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Introducing the Beetles

Galerucella photograph courtesy of WikiMedia Commons user Hectonichus

Late-summer bloomers like goldenrod and asters are coming into fullness, as is the beautiful yet reviled purple loosestrife.

If you aren’t seeing much of the tall spiky wildflower at the edges of streams and wetlands these days, you may live in one of a growing number of communities releasing Galerucella, an Asian beetle that devours the invasive plant. So far, the insect seems to have an appetite for little else.

In Schroon Lake, bio control by beetle is a school project. The Mountainside Christian Academy students in the photograph below are displaying mesh enclosures they made to contain Galerucella beetles prior to release. Beetles were first set free at four loosestrife stands around Schroon Lake in 2008, according to Ellie Searles, a volunteer who mapped the plants and got the effort going.

Students in Schroon Lake raise and release beetles that eat purple loosestrife. Photo provided by Ellie Searles

“There has been a significant reduction in purple loosestrife in those areas where we had beetle releases,” Searles e-mailed this week.

There have also been beetle releases in Lake Pleasant, Lake Placid, Saranac Lake, the Champlain Valley and in Clinton County.

If you would like to learn more about how biological control of purple loosestrife works, the Adirondack Park Invasive Plant Program (APIPP) and Cornell Cooperative Extension are holding a workshop 2–4 p.m. Monday, August 20, at the Wild Center, in Tupper Lake. Follow this link for information and to RSVP.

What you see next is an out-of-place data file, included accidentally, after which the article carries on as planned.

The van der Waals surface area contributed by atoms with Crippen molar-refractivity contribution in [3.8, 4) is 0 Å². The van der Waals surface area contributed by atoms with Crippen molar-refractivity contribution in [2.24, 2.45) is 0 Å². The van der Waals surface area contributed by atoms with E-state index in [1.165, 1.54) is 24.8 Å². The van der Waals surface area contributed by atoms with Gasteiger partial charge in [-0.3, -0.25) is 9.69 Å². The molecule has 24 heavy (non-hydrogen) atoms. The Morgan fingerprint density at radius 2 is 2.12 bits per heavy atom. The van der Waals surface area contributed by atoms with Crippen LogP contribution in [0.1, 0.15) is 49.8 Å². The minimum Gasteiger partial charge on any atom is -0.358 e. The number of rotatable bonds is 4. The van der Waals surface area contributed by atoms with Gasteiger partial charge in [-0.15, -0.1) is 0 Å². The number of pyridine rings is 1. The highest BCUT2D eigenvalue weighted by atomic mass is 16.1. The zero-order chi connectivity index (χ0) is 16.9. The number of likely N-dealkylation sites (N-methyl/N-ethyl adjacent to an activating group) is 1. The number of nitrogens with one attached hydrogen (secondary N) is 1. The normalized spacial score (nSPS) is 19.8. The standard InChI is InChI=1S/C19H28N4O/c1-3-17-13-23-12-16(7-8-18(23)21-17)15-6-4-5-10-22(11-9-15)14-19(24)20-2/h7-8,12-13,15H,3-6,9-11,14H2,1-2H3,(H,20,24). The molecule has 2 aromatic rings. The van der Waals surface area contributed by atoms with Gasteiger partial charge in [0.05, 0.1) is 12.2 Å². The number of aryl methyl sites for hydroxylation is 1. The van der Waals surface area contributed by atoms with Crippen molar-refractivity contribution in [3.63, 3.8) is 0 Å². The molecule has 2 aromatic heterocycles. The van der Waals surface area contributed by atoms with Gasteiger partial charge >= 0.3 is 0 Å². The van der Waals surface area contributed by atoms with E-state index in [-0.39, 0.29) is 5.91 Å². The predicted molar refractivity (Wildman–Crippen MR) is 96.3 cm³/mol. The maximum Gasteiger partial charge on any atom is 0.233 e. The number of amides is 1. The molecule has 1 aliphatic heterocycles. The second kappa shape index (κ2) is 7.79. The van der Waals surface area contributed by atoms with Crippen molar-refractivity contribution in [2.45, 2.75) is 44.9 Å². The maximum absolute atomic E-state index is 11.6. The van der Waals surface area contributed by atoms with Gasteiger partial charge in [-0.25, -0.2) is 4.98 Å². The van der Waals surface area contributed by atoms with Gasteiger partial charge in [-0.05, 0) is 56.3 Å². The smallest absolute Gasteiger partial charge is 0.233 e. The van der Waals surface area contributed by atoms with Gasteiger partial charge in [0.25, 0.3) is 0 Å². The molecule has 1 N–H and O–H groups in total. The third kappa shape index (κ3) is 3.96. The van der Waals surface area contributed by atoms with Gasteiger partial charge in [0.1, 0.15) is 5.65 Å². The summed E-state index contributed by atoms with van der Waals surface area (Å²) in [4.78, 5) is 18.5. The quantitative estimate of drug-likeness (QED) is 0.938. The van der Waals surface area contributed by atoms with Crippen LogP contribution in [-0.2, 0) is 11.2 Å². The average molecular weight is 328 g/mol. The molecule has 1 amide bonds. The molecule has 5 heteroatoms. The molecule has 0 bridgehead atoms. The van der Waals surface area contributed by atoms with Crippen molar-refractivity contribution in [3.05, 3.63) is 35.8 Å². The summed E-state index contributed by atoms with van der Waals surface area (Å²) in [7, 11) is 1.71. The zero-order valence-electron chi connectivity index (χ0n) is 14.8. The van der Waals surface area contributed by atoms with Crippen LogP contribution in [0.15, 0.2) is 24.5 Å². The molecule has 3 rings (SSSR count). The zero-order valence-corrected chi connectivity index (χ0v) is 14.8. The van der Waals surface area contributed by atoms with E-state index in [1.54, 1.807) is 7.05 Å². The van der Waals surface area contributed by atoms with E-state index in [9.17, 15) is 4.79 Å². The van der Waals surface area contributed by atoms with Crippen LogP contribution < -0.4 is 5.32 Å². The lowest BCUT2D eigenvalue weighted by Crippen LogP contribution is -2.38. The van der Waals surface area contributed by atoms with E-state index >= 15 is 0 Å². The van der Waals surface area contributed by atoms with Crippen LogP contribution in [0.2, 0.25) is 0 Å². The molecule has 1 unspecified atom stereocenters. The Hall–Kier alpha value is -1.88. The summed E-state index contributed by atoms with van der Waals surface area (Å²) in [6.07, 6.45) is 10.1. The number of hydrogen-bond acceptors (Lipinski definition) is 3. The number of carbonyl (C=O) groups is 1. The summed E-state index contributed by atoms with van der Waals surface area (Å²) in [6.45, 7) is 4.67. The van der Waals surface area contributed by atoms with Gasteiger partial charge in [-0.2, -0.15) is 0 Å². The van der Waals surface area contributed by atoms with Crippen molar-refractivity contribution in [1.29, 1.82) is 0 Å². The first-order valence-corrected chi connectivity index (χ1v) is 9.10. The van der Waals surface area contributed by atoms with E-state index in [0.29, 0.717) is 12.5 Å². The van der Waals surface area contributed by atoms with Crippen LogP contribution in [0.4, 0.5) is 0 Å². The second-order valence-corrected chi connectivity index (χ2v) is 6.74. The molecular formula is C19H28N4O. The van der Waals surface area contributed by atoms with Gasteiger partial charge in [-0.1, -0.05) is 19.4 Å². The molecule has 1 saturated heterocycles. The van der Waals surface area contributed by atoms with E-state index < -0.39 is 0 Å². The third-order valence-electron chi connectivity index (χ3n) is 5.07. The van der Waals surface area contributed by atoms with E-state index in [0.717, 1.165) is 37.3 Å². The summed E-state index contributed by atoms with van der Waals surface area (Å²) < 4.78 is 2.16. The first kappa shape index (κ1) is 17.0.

APIPP summer educator Sarah Walsh said in an e-mail, “Beetles will not eliminate purple loosestrife, but they will control it. The issue with this plant is that it is such a prolific seeder that it produces plants faster than managers can really catch up with. Mechanical harvesting by pulling is tough and time-consuming, and using herbicide is tough too as purple loosestrife often is found in wet areas adjacent to wetland areas.”

The scientific literature of the past century is littered with examples of biological control gone wrong. In June this blog explored the parasitic wasp imported to North America to control gypsy moths; it continues to take a heavy toll on native moths and butterflies.

But Galerucella beetles seem to have a narrow appetite. They sometimes eat native loosestrifes if purple loosestrife is not available, so it is important to monitor their impact. But there seems to be consensus that the benefits of Galerucella outweigh potential risks. A Department of Environmental Conservation permit is required for their release in New York State.

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